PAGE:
The NEC allows replacing non-grounding-type (2-prong) receptacles with grounding-type (3-prong) receptacles by adding GFCI protection at the breaker or first outlet.

What reasons might there be for wanting to upgrade the circuit wiring to include an equipment grounding conductor (EGC) instead of, or in addition to, adding GFCI protection? (alluded to in this answer)

Specifically, I'm curious about:

  1. Safety - In what scenarios does an EGC provide protection (from electric shock, fires, etc.) where a GFCI does not?
  2. Can an EGC help prevent damage to computer or audio equipement?
  3. Could an EGC reduce noise/static from audio equipment?

3 Answers 3

  1. A GFCI is the best protection against shock you can reasonably put on a 120V mains circuit, grounded or not.

  2. Surge suppressors absorb surge energy as well as attempting to divert some of it back to the source—even without a ground, they can function just fine.

  3. The mains ground is ineffective at RF as it is long enough to be highly inductive (or even a transmission line!) at typical EMI frequencies. Local (i.e. as part of the computer, AV, et al installation) bonding is what provides effective RF suppression due to the equipment chassis being equipotential to both AC and RF relative to the other chassis it is connected to—cable shielding is an extension of the chassis when terminated to the chassis correctly.

Note: Leave the ungrounded outlets ungrounded if you cannot put a new home run in! In other words, don't run individual EGC wires to outlets or ground outlets to water pipes. Bootleg or otherwise improper grounding can be very dangerous to life, limb, and equipment when combined with reversed polarity due to 120VAC flowing through equipment chassis and cable shields.

  • I moved the part about improper grounding to the bottom since that wasn't part of my original question. I understand that the only way to add grounding is to run all new wiring from the main panel. Commented Jan 30, 2015 at 16:51
  • This is a good answer, but #3 is way over my head. Could you try summarizing in lay terms? What does "ineffective at RF" mean and how does it relate to reducing noise in audio equipment? Commented Jan 30, 2015 at 16:53
  • @littleturtle -- the impedance of a piece of wire goes up with frequency, and quickly reaches a point where the length of an electrical circuit has a significant enough impedance (AC resistance) that it no longer can be treated as a wire at those higher frequencies. Commented Jan 30, 2015 at 23:04
  • 1
    Strictly speaking, a bootleg ground is when somebody connects a ground wire to the neutral somewhere downstream from the main service panel, yeah? Doing that BY DEFINITION energizes the equipment chassis and cable shields every time a piece of equipment is switched on, regardless of any polarity issues. Or, energizes said chassis and/or cable housing 100% of the time if the "polarity" is reversed and the device's power switch is only a single pole switch. Commented Aug 17, 2015 at 2:08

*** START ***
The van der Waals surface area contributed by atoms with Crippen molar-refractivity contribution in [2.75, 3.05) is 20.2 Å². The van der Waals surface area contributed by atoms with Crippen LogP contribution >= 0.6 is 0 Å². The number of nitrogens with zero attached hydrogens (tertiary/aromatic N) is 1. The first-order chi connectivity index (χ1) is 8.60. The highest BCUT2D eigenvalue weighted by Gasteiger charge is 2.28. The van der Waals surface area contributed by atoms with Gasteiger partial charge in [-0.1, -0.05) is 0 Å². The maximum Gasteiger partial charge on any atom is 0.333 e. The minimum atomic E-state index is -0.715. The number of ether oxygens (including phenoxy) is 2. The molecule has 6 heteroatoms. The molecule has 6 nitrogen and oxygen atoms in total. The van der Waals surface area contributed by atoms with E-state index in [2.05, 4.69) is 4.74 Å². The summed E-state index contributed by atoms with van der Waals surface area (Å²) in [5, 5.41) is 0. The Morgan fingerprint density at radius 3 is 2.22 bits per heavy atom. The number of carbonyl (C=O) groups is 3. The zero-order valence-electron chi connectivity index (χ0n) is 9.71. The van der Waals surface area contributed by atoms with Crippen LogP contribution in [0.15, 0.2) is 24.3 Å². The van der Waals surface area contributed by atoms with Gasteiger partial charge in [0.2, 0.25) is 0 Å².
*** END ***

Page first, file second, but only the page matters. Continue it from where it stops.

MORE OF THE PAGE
Points one and two, I can't make a definitive answer but generally when a ground is not provided a GFCI provides acceptable protection.

As for point 3, grounding issues are a major source of noise/static. If the item is not grounded the metal case around the device will be very ineffective in shielding the device from EM interference. Likewise, any EM interference the device creates will be poorly contained within the case.

Another source of grounding on audio/video equipment is referred to as "ground loops". Pretty much all audio/video cables use a grounded jacket around a central wire to shield it from EM interference and this jacket also connects different pieces of equipment together on the ground. If two pieces of equipment happen to be grounded to two different sources, a small electrical current can be transmitted across the grounding jackets causing a lot of noise on the lines.


Safety - In what scenarios does an EGC provide protection (from electric shock, fires, etc.) where a GFCI does not?

GFCIs are a poor substitute for grounding. In the absense of grounding a GFCI will only disconnect a fault to the case after your electric shock starts. Hopefully it will do it before the shock kills you but there are no gaurantees.

Having some equipment grounded and some ungrounded is often worse than having nothing grounded. Current flows in circuits so to give yourself a shock

Can an EGC help prevent damage to computer or audio equipement?

Without a proper grounding path fault and leakage currents may flow down routes they were not intended to such as signal interconnections. This may cause damage

Again the worst case is when some equipment is properly grounded and other connected equipment is not.

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